8:45 – Clip of Pat Robertson is shown, threatening Dover with the wrath of God for rejecting Him from their city. And here I am without any popcorn to throw.

8:46 – Fourteen minutes left, and they’re just now getting to Judge Jones’ lovely ruling on the case. But at least they have him reading it out loud. Actually that’s not so great; he’s kind of an awkward and slow reader. Soon an announcer takes over to explain the ruling instead of listening to Jones tell it. Speaking freestyle and not reading, Jones then expounds on the ruling and sounds much better. They replay highlights including showing the term “cdesign proponentsists” again.

8:49 – Bill Buckingham: “To put it bluntly, I think he’s a jackass. I think he went to clown college instead of law school.” He does not add: “And I would have gotten away with it too, if it hadn’t been for you meddling kids!”

8:50 – Other members of DI fall all over themselves to alternately bad-mouth Judge Jones and distance themselves from the rotten performance of their colleagues. Jones talks about receiving death threats.

8:52 – You know, Phillip Johnson really looks a lot like Skeletor on camera these days. “I’ll get you next time, evolution! Next time!” No wait, that’s Dr. Claw.

Final verdict on this show: It was not bad, but I wouldn’t call it riveting television. For people who didn’t follow the trial closely, it’s a decent academic introduction to the events. For those of us who did, it’s mostly a retread that didn’t offer a lot of new stuff. The re-enactments were a bit distracting in their amateurishness. The interviews were the most interesting part, and I would have liked to see more of that. Plus, as I said before, much more creative computer animations.

5 comments

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  1. 1
    Martin

    According to Barbara Forrest, Dembski and the other IDiots who dropped out of Dover did so because they wanted their own attorneys present. The Thomas More Law Center said no way, this is our baby. Dembski still demanded, and got, his $200/hour fee (while Forrest and all the scientists the NCSE corralled did their work pro bono), eventually pocketing 20 grand for not even showing up. Nice “work” if you can get it.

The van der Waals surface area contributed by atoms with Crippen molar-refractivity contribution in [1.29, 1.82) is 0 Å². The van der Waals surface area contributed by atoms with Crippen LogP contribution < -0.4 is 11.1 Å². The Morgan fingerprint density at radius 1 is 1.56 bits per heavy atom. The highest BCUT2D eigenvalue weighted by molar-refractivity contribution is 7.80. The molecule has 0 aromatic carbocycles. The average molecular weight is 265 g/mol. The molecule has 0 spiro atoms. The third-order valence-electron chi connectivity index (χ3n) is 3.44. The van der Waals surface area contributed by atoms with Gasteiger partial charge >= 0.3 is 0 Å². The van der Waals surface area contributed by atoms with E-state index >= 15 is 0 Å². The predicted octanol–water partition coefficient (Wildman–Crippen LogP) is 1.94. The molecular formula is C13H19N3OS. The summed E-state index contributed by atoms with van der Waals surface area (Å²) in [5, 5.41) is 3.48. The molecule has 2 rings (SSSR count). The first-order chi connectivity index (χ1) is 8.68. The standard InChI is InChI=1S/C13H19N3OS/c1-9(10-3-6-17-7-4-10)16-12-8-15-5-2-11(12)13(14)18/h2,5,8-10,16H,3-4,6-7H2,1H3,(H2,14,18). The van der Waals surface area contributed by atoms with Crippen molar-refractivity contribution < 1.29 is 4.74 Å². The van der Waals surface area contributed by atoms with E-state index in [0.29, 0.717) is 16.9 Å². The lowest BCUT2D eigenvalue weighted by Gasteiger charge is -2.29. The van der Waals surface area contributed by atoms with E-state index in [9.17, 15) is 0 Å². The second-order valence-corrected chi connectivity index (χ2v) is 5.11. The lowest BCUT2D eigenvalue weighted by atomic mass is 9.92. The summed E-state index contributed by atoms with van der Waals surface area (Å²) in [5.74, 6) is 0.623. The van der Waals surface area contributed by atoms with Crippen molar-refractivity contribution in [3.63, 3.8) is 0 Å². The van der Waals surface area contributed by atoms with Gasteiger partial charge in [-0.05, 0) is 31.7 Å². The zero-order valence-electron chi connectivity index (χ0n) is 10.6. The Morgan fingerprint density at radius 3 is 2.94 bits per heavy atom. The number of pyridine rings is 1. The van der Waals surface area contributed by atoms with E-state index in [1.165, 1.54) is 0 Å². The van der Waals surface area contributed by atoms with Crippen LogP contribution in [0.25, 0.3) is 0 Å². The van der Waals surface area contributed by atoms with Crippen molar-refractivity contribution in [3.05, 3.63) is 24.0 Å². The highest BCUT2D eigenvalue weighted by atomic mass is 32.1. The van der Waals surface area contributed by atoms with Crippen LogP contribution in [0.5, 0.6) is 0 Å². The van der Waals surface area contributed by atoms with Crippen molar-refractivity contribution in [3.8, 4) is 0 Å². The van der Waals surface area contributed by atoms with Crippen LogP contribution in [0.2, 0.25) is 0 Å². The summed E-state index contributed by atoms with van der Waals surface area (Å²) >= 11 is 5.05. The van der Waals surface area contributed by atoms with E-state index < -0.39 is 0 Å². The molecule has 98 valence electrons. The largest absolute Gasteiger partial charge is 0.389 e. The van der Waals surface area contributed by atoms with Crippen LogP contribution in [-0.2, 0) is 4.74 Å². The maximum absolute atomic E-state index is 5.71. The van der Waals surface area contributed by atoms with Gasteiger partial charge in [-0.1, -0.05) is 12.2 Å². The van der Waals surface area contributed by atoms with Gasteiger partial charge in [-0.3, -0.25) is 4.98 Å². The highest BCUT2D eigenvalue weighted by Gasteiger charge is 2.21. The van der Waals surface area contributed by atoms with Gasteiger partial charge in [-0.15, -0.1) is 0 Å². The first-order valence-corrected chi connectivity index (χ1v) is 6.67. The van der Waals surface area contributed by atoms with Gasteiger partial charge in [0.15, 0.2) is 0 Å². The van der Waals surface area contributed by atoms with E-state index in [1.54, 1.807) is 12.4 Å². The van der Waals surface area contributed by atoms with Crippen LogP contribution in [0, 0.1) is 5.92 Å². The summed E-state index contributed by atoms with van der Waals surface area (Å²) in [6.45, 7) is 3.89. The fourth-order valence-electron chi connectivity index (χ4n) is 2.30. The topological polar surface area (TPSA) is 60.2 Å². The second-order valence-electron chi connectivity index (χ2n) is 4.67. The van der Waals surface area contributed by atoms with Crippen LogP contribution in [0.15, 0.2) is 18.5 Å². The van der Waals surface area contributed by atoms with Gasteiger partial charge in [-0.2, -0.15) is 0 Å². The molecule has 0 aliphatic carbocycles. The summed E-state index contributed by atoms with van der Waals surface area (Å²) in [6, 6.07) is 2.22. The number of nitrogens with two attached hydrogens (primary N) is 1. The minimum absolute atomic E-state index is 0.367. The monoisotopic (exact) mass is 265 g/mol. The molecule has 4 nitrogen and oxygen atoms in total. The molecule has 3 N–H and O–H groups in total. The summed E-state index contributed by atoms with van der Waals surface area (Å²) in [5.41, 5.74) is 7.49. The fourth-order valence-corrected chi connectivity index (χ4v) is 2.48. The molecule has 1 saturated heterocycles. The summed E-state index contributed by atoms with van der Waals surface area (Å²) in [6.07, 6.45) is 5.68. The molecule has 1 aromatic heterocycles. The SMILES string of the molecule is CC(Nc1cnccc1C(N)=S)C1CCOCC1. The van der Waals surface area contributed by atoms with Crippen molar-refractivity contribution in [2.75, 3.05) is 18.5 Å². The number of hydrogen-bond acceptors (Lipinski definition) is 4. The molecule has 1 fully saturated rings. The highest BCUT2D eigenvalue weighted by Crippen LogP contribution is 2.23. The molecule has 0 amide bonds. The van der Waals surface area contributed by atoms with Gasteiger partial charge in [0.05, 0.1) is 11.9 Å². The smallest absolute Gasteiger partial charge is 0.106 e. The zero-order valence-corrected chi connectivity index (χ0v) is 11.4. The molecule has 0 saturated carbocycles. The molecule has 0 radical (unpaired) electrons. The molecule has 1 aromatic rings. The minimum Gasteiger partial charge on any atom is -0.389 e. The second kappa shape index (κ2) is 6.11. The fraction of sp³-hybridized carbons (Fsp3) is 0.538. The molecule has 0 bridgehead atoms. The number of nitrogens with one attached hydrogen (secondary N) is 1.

2. 2
    Kazim

    Thanks for the detail.

  3. 3
    Martin

    The “cdesign proponentsists” blunder got a huge laugh at Forrest’s talk too. She suggested they might be a transitional form…

  4. 4
    Chris

    I just watched it on it’s 1am replay, since I wasn’t able to catch the original broadcast. I followed the trial off and on, so there wasn’t a whole lot of surprises, but I found the show to actually be really good. I was a bit worried it might try to give equal weight to both sides and let the viewer decide, but it didn’t. When an IDiot would make a claim, I noticed a lot of times the program would cut away to a counter point. ie, they show Behe talking about the flagellum and he quotes a scientist (name escapes me at the moment) who’s made the flagellum a major part of his career, saying that this scientists quote (yay, quote-mining!) shows that somebody who’s put so much work and effort through the years on this subject agrees with Behe’s assertion that the flagellum looks like something man-made, designed. As soon as actor-Behe says that, the program introduces the very scientist that Behe was talking about, and this scientist not only explains that is not what he said, but then goes on to rip the whole idea of irreducible complexity a new one. Also, I liked how Nova mentioned that they made multiple attempts to interview Behe (and others who didn’t show up to testify), but he “had requirements that aren’t part of normal journalistic methods”, or something to that effect. They didn’t elaborate, but I think adding that in not only showed Nova was trying to get all the information (this goes a long way for most viewers), but it made a subtle (not so subtle) comment on Behe’s character.All in all, good show.

  5. 5
    Kat

    You know I would have loved to have seen this if our local PBS station WKNO hadn’t deemed it “too controversial” and refused to show it. Here’s the link to the letters to the editor which was the only place that covered the incident.(You’ll find it half way down the page)